Last year my father sent me his Rolleiflex 3.5F, dating back to 1960 or thereabouts. It’s had a few issues in the time I’ve been using it, mostly a sticky shutter that has necessitated some repair, but mostly works just fine.
The Rolleiflex is a medium format camera, exposing negatives that are 6 cm x 6 cm in size, and uses a single fixed 75mm taking lens as well as, this being a twin lens reflex camera, a second lens for viewing and composing your shot.
No interchangeable lenses for this camera. And a square format image too (unless you chose to install the Rolleikin adapter that allows 35mm film to be shot in portrait orientation).
Film too. In each of these respects this camera differs from the full-frame or crop-sensor Canon digital SLRs that I have been using exclusively for the previous nine years.
Before I started using the Rolleiflex, I might have considered it to be hopelessly obsolete and limited compared to what I can do with my Canons and my large collection of interchangeable lenses, and to some extent that opinion holds. It is limited. It is obsolete.
But it takes beautiful photographs, and, furthermore, photographs that seem to have a quality and aura that sets them apart from the digital pictures than have been my mainstay over the years. What’s more, the medium format negatives provide detail and smoothness that completely surpasses that obtained with the same type of film used in 35mm format.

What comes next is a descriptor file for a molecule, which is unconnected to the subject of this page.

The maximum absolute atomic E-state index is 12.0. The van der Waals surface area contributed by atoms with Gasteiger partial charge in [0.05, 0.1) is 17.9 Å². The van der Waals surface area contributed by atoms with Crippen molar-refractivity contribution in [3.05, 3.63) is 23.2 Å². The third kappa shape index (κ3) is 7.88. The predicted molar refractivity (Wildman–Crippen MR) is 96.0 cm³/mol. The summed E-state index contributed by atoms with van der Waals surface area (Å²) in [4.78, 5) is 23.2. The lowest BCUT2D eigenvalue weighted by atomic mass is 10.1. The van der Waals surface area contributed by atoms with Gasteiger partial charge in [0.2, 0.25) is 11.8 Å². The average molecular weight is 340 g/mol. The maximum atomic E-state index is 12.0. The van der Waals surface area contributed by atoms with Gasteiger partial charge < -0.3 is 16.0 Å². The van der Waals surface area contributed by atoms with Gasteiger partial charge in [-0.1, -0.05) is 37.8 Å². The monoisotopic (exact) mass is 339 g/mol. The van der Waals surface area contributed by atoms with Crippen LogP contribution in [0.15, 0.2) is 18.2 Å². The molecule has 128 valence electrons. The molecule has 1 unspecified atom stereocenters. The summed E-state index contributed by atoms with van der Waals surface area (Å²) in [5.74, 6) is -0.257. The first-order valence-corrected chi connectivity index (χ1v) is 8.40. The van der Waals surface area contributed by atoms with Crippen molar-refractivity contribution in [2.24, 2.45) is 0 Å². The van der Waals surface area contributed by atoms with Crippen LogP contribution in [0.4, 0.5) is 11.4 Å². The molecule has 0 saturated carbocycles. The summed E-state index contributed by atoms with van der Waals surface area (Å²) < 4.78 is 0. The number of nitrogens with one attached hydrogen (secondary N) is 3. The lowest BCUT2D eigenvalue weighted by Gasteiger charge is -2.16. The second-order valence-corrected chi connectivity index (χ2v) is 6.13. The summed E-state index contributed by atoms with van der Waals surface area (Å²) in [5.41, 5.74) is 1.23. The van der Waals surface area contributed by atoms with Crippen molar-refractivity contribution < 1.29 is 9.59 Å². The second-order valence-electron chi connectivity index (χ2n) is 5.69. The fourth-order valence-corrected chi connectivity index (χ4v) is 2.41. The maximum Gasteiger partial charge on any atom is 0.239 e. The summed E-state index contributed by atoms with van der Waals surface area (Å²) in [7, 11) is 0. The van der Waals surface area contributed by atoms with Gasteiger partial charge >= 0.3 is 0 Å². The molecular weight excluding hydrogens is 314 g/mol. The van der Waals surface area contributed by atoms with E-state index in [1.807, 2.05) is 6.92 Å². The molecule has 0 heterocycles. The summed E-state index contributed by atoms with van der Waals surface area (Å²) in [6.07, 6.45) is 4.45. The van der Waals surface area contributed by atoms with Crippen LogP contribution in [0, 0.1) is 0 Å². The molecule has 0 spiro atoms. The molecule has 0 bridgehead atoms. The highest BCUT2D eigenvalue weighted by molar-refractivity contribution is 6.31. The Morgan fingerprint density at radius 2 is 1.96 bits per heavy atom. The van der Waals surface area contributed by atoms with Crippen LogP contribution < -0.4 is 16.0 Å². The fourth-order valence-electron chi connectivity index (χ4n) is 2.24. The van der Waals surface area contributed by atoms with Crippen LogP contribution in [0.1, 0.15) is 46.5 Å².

I have also found it to be less limited than I predicted. If anything, using this camera reveals how many times the images that mean the most are those that most closely resemble what one sees with the naked eye. Certainly there is a place for telescoping or wide angle viewing in photography, but when I’m out with the Rolleiflex I do not often find myself wishing for these ways of taking a picture. Instead, I find myself composing on the square viewing screen of the Rolleiflex an image that most pleasingly strikes my eye. An image that very closely resembles what I see when I look up from the camera. To adjust the scene, I move myself and the camera.
In this way, the Rolleiflex is training me to become a very different kind of photographer from what I was before. Each roll of 120 film has room for only twelve exposures, an absurdly low number of available shots for someone used to firing off hundreds, even thousands, of exposures during a digital shoot. Now I consider very carefully just what I going to capture. As a result, each shot becomes far more meaningful and precious. The worth, in terms of images captured, of my photography has now increased many times over that obtained with dozens of digital exposures, many being meaningless variations of the same scene.
I began last year with the purchase of Canon EOS-M, a capable but limited mirrorless digital camera that is convenient to use from a size and weight point-of-view, but gave me exactly the same sort of pictures that every prior Canon digital camera I owned gave me. Was this the breaking point that led me away from digital and towards film? Over the summer, I used a Canon Elan 7E, a 35mm film camera that was compatible with many of the SLR lenses that I had collected for digital photography. The results were sufficiently pleasing that I now maintain an active film camera with me whenever I go out to photograph, even if I am primarily shooting digital.
Adding the Rolleiflex to my collection has furthered this expansion away from digital photography and moved me deeper into the world of film. Deeper, in truth, into the world of photography. A far larger and more encompassing world than the one I had chosen while wedded solely to digital picture taking.
For all these reasons, this past year has been the most instructive and exciting in my entire photographic career – if career is the right word for a hobby.